Ally To Allyship: Establishing a Common Language  To Achieve Diversity Goals

BY: Amber Cabral

When I first began doing diversity work, there was no discussion of inclusion or equity, the sole focus was diversity and when people said diversity, they basically meant people who were not white. Here we are 20 years later and we’ve not only learned that inclusion and equity are important, but we should be thinking about allyship and advocacy as ways to ensure we are being inclusive an equitable.

But let’s be real: most folks, especially those who are not Black, indigenous, or people of color still don’t know what most diversity and inclusion terminology even means. Not only that, they are under the mistaken impression that diversity and inclusion are work matters when in reality they are life matters. I wrote Allies and Advocates to simplify and demystify inclusion and equity topics and help leaders clearly define and refine their diversity objectives. Speaking the same language is foundational to success in the inclusion and diversity space. That said, let’s explore some key terms from the book.

Diverse means people with their own beliefs, experiences, identities, ideas, opinions, and styles. Each of us have our own unique combination of attributes that makes us diverse from the next person. Sometimes people will refer to talent as a “diversity hire” or a person “of diverse background,” and they mean someone who is not a white person. The reality is we are all participants in diversity – even if we are white. Being Black or Brown or indigenous or a person of color are diversity attributes, not the definition of diversity. Diversity is quite literally everywhere so when you want to refer to a specific diversity attribute, you should call it by name to ensure people know what you mean: Black, LGBTQ, immigrant, college-educated, etcetera.

Inclusion means valuing, supporting and connecting with people who have their own beliefs, experiences, identities, ideas, opinions, and styles. Inclusion is the action, the work so to speak. Since diversity is everywhere, inclusion is doing the work to get the diversity across identities to work together. Inclusion means creating environments where people feel seen, safe and heard. Inclusive environments value the contribution of ideas, supports people’s uniqueness and helps people feel a sense of connection with others. None of these things requires agreement or even that you like everyone you want to include, but valuing, supporting and connecting do require some work. You have to be purposeful and considerate to be inclusive of the diversity in others.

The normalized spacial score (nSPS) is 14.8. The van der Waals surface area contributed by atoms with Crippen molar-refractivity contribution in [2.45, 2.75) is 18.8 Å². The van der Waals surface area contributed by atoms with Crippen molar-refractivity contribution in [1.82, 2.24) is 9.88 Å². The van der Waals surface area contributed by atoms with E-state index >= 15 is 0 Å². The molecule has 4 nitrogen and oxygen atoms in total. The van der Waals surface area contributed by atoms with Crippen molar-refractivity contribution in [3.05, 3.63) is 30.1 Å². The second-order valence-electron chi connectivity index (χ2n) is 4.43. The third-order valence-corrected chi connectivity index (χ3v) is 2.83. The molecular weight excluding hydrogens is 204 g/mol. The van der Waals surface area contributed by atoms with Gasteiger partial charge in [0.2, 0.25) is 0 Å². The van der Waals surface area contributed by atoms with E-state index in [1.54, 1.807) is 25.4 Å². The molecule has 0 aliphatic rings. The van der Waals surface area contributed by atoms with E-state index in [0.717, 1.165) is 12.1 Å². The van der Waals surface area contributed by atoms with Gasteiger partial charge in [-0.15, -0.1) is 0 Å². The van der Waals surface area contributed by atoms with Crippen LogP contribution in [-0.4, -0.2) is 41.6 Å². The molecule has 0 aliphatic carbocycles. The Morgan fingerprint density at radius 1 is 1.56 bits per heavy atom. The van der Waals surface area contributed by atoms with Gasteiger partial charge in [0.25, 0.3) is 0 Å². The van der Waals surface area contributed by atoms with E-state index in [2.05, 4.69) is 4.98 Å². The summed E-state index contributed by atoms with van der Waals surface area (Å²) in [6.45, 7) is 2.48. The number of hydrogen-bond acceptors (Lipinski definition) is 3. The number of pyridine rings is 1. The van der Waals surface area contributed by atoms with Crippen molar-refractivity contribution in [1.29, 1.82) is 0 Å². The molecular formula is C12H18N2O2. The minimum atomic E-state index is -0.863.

Allyship is quite the buzz word lately, and is the first word in my book title, so let’s dig into that one next. Allyship is when someone with privilege and power seeks to learn about the experiences of a marginalized group of people, develops empathy for them and identifies ways to extend their privilege to the marginalized group. Allyship is a verb, not a title. You have to actually do something to be considered an ally, not just don the label. Allyship means noticing when people do not not have the same privileges you do, learning about their experiences and finding ways extending your privilege to them. A point of note, just about everyone has some kind of privilege. It could be that you are able-bodied. It could be that you have access to clean running water. It could be that you are heterosexual. In each of these cases, you have a privilege that allows you to serve as an ally. Being an ally to marginalized identities is one way to put inclusion into action.

Advocacy is the process where someone with privilege and power is willing to take steps to protect, advocate for and dismantle systems against a marginalized group of people. Where allyship is about people and their marginalized identities being included, advocacy is about the systems. It is about changing the way systems impact the ways marginalized identities experience life. Sometimes people think advocacy is a step above allyship – not true. Advocacy and allyship are equally important and at times work together.

 Allies and Advocates, How to Create and Inclusive and Equitable Culture is a practical guide to help people show up as allies and advocates in their work and personal lives. Full of tips and easy to implement behavior shifts, the book is intended to be a good read and an ongoing tool on our collective journey to creating a sense of belonging. You can purchase your copy of Allies and Advocates by visiting www.alliesandadvocates. com.

Amber Cabral is a speaker, writer and inclusion consultant. She founded Cabral Co, a diversity, equity and inclusive leadership focused consulting firm in 2005. She chairs a non-profit called Brown Girls Do Ballet and writes articles focused on equity, culture and working-class life.

Scroll to Top